Now the major technical hurdles have been overcome, the scientists are working towards full production and several vehicle manufacturers are taking a keen interest.

There has also been a spin-off to other industries. The RECYCLE scientists are now looking at other applications of the light, strong and totally recyclable plastics. They can be used to make shin pads for footballers, body armour, helmets and even suitcases – all products that need strong, lightweight plastics that do not harm the environment when they come to the end of their product lives.

More than 400 UK companies and universities have been participating in the industry-backed Foresight Vehicle initiative, which is led by the Society of Motor Manufacturers and Traders (SMMT).
Society of Motor Manufacturers and Traders (SMMT). web site:

http://www.smmt.co.uk/

Also a google search for SMMT Foresight Lotus, turned a lot of documents:

Technollogy used to create personalized custome made parts for your cars like seats steering wheels etc, designed by the driver.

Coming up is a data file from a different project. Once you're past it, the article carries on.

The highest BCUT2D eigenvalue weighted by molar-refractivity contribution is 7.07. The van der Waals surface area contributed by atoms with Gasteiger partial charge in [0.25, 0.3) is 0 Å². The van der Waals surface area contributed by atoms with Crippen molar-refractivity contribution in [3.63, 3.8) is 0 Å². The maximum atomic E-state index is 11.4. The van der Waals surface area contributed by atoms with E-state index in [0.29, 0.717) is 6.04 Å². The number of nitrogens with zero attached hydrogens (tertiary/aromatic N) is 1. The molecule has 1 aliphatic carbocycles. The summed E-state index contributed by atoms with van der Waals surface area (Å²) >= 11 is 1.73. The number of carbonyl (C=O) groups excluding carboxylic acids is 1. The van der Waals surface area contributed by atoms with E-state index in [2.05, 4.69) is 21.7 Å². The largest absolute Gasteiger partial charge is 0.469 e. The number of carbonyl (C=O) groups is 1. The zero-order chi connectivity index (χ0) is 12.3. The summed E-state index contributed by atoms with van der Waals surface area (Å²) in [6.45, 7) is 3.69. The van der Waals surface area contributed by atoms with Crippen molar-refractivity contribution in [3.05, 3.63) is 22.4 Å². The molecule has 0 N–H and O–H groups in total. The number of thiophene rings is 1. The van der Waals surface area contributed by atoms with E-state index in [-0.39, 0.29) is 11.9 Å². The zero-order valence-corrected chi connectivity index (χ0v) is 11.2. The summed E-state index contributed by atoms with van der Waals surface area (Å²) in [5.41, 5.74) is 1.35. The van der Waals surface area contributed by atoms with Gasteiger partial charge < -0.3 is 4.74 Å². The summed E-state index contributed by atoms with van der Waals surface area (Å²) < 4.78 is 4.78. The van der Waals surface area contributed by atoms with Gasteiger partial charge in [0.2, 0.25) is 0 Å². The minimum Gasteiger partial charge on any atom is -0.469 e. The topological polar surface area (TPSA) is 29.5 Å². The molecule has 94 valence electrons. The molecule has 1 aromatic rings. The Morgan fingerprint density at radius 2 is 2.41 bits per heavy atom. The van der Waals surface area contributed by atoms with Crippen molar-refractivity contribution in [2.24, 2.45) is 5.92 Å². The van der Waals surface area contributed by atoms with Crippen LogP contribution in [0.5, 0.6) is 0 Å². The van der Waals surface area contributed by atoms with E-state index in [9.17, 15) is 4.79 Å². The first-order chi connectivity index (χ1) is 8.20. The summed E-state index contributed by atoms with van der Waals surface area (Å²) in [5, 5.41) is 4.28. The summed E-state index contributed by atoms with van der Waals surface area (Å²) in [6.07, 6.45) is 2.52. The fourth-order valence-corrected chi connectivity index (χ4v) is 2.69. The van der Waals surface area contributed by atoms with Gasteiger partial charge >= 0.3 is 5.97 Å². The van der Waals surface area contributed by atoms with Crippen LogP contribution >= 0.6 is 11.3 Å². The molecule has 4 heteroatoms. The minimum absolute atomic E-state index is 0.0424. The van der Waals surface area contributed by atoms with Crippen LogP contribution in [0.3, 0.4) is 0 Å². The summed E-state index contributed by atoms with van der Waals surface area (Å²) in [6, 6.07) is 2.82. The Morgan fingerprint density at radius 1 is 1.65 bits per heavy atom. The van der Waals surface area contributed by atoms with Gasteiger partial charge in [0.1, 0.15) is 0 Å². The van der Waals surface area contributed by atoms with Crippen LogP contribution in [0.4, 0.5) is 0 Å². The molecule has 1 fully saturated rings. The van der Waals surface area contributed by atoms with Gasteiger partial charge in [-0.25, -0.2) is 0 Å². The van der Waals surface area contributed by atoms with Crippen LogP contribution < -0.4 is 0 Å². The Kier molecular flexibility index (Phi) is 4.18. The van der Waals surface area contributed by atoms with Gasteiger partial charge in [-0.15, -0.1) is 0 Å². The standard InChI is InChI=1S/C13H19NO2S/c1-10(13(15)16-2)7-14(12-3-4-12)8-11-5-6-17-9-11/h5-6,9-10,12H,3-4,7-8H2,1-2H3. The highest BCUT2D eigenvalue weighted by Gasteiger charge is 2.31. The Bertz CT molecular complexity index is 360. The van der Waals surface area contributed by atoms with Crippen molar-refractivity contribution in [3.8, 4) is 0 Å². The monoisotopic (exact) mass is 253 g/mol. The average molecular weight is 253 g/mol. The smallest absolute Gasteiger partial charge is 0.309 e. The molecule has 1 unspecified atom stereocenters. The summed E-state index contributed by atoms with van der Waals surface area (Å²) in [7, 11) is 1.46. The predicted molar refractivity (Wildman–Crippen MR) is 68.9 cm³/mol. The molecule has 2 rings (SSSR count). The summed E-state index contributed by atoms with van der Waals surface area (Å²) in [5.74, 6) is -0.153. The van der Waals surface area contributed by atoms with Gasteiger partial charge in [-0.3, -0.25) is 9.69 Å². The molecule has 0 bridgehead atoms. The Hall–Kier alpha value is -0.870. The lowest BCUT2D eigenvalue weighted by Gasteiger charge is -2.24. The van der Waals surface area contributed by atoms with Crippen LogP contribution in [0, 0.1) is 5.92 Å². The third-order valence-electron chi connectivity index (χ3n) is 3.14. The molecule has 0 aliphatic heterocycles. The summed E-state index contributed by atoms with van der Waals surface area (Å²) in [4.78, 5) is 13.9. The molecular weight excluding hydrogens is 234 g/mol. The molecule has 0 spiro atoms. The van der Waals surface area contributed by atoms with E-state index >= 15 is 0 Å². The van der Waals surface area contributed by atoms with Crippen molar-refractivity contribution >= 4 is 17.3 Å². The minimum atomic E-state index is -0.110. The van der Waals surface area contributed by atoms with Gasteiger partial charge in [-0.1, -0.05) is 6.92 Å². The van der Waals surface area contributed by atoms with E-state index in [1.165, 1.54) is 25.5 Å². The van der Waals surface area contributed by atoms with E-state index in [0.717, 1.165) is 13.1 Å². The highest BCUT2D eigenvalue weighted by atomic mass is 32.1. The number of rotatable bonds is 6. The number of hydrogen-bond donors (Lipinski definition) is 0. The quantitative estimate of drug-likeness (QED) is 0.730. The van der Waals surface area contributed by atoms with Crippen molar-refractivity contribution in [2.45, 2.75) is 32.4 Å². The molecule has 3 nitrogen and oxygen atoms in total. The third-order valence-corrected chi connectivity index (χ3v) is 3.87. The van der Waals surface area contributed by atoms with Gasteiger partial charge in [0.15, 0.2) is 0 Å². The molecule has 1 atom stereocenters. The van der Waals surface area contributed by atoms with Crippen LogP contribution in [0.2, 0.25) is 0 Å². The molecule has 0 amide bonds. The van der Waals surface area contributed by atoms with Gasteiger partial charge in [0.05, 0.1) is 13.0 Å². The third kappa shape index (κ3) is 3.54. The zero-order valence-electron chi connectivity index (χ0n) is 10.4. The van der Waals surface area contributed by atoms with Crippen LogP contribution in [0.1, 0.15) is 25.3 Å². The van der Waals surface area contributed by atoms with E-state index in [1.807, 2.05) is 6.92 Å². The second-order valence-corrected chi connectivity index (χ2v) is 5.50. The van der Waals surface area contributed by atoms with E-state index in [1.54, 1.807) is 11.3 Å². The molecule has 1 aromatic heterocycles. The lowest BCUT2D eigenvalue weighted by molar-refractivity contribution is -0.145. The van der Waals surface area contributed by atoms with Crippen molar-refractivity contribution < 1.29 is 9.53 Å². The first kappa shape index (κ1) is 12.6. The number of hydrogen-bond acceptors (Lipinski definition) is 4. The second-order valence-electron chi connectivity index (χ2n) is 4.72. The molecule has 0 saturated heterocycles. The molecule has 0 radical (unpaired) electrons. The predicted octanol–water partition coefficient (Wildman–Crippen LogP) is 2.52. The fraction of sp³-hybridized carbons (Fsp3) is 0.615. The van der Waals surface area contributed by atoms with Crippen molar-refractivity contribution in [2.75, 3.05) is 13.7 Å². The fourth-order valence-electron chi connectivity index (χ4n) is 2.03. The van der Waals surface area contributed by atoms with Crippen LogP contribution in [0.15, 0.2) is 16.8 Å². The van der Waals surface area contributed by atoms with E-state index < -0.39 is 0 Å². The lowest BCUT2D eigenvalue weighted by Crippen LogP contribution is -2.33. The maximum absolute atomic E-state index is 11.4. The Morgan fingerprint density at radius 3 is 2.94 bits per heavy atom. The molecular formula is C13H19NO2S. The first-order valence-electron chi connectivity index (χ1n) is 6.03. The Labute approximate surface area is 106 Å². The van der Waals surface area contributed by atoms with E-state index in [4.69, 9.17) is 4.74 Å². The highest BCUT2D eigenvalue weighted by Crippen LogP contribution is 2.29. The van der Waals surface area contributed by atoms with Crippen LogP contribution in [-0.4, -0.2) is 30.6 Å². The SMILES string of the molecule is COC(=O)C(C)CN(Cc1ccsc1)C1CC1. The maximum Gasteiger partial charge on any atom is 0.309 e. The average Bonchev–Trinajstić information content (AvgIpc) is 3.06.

http://www.newcarnet.co.uk/feat_arti...?id=4042&pos=1

A STUDY OF THE UK AUTOMOTIVE ENGINE INDUSTRY:
http://www.autoindustry.co.uk/docs/E...portUpdate.pdf

Now I'll have to find time to read those links myself

Last edited by Miguel; 07-19-2005 at 07:31 AM.
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post #6 of 11 (permalink) Old 07-24-2005, 01:37 PM
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New plastics coming for the Elise and other cars?

http://www.rednova.com/news/science/..._plastic_cars/

A Breakthrough for Plastic Cars

The perfection of plastic cars has taken a major leap forward following a dramatic breakthrough by UK scientists.

Conventional metal vehicles could become a thing of the past if they can be replaced by plastic ones without any disadvantages.

An increasing number of body parts are now plastic which are as strong as steel, much lighter and can be totally recycled. Until now, technical difficulties have prevented plastic replacing a larger number of parts.